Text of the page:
Some people would as much of the product as possible should be run through the plant so as to get the unit cost (cost per pound or case) as low as possible. I would contend, however, that if the plant’s scheduling methodology were changed to produce only the number of SKUs that are actually sold, the company would become more profitable.
Now you may be asking, “How can I run only what is sold? That’s not realistic. Changeovers would kill our cost per pound!” This is where some of the methodologies already discussed in previous articles need to be applied.
In production facilities, the biggest pushback comes from people saying there is no way so many different SKUs can be produced in a single shift. Overcoming this hurdle starts with identifying product families. Chances are that many of the SKUs are really the same products with different packaging. Some are a single SKU with an additional ingredient or step in the process. This research will reveal that many SKUs are really not all that different. This allows you to begin to address some of the scheduling issues.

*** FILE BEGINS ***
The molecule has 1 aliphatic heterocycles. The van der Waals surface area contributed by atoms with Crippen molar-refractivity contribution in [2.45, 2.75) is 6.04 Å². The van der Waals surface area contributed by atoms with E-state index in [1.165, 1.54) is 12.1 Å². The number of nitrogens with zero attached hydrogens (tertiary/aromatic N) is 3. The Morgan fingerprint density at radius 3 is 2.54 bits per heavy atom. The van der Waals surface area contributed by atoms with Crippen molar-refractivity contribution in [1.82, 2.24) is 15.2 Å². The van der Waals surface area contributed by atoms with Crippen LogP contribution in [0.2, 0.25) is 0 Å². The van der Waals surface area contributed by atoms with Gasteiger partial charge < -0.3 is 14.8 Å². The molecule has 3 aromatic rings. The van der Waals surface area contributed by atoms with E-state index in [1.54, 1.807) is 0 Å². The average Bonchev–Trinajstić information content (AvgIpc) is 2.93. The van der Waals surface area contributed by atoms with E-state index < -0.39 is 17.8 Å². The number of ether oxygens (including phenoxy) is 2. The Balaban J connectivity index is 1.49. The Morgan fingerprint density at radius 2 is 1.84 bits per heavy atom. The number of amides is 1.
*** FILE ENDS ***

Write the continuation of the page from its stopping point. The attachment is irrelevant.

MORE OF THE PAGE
Proficiency in changeovers
Eventually, you have to do real changeovers during production. This is where Lean Manufacturing’s SMED (Single Minute Exchange of Dies) principles get applied. Think NASCAR; begin treating changeovers like pit stops. Define internal vs. external activities (those things that must be done while equipment is down vs. that which can be done while you are running production). This will require another complete mindset change in production and maintenance. Once everyone is working on the same team, changeover time (pit stops) quickly becomes a moot point.
There are also mindsets that need to be changed elsewhere in the company for this to be truly effective. For instance, in the short term, as inventory levels decrease, the company’s balance sheet shows that the company is worth less on paper (thanks to GAAP accounting rules) because inventory is considered an asset, just like plants and equipment. This begins to make people nervous, until they look at the increased cash flow.
Also, sales departments begin to get skittish as they watch inventory levels drop. They no longer have the safety net of inventory to get them out of a jam when their forecasts are wrong. Of course, they also need to understand lead times have now been drastically cut due to having the ability to quickly change from one SKU to another.
Are you a supplier of choice?
Make no mistake – this is a major change in the way of doing business for most companies. When properly implemented, however, it can transform your business making you the supplier of choice for many of your customers and allowing you to gain market share in a competitive marketplace.